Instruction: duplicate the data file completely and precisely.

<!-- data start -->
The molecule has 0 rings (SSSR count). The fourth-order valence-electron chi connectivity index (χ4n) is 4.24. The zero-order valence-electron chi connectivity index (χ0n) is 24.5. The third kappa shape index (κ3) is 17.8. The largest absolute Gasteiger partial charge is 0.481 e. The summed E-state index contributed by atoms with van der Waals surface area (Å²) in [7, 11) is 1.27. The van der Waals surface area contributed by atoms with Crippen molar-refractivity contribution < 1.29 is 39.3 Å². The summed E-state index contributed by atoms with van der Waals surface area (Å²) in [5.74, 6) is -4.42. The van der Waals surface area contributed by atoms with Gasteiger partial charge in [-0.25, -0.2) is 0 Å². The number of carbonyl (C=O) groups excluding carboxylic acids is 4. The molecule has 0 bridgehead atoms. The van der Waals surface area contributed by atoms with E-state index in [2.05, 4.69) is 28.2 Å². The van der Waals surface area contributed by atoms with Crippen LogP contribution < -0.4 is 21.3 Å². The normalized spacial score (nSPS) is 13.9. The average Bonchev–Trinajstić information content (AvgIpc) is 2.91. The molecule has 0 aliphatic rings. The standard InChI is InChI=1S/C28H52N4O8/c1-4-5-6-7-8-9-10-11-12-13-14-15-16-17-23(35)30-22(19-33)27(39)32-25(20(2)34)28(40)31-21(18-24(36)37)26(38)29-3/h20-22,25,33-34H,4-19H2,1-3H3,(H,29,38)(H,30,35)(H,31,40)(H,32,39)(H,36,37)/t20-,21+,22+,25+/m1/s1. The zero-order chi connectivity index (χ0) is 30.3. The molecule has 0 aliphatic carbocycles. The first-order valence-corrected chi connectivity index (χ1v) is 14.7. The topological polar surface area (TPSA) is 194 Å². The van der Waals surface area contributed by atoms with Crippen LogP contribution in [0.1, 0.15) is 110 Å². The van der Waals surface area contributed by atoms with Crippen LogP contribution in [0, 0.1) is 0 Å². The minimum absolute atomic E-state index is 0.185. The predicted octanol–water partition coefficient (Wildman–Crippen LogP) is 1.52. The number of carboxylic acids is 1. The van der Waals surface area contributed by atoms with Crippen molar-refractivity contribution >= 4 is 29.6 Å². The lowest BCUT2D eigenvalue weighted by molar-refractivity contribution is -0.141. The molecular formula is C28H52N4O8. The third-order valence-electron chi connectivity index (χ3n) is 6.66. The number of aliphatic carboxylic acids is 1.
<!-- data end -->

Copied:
The molecule has 0 rings (SSSR count). The fourth-order valence-electron chi connectivity index (χ4n) is 4.24. The zero-order valence-electron chi connectivity index (χ0n) is 24.5. The third kappa shape index (κ3) is 17.8. The largest absolute Gasteiger partial charge is 0.481 e. The summed E-state index contributed by atoms with van der Waals surface area (Å²) in [7, 11) is 1.27. The van der Waals surface area contributed by atoms with Crippen molar-refractivity contribution < 1.29 is 39.3 Å². The summed E-state index contributed by atoms with van der Waals surface area (Å²) in [5.74, 6) is -4.42. The van der Waals surface area contributed by atoms with Gasteiger partial charge in [-0.25, -0.2) is 0 Å². The number of carbonyl (C=O) groups excluding carboxylic acids is 4. The molecule has 0 bridgehead atoms. The van der Waals surface area contributed by atoms with E-state index in [2.05, 4.69) is 28.2 Å². The van der Waals surface area contributed by atoms with Crippen LogP contribution < -0.4 is 21.3 Å². The normalized spacial score (nSPS) is 13.9. The average Bonchev–Trinajstić information content (AvgIpc) is 2.91. The molecule has 0 aliphatic rings. The standard InChI is InChI=1S/C28H52N4O8/c1-4-5-6-7-8-9-10-11-12-13-14-15-16-17-23(35)30-22(19-33)27(39)32-25(20(2)34)28(40)31-21(18-24(36)37)26(38)29-3/h20-22,25,33-34H,4-19H2,1-3H3,(H,29,38)(H,30,35)(H,31,40)(H,32,39)(H,36,37)/t20-,21+,22+,25+/m1/s1. The zero-order chi connectivity index (χ0) is 30.3. The molecule has 0 aliphatic carbocycles. The first-order valence-corrected chi connectivity index (χ1v) is 14.7. The topological polar surface area (TPSA) is 194 Å². The van der Waals surface area contributed by atoms with Crippen LogP contribution in [0.1, 0.15) is 110 Å². The van der Waals surface area contributed by atoms with Crippen LogP contribution in [0, 0.1) is 0 Å². The minimum absolute atomic E-state index is 0.185. The predicted octanol–water partition coefficient (Wildman–Crippen LogP) is 1.52. The number of carboxylic acids is 1. The van der Waals surface area contributed by atoms with Crippen molar-refractivity contribution >= 4 is 29.6 Å². The lowest BCUT2D eigenvalue weighted by molar-refractivity contribution is -0.141. The molecular formula is C28H52N4O8. The third-order valence-electron chi connectivity index (χ3n) is 6.66. The number of aliphatic carboxylic acids is 1.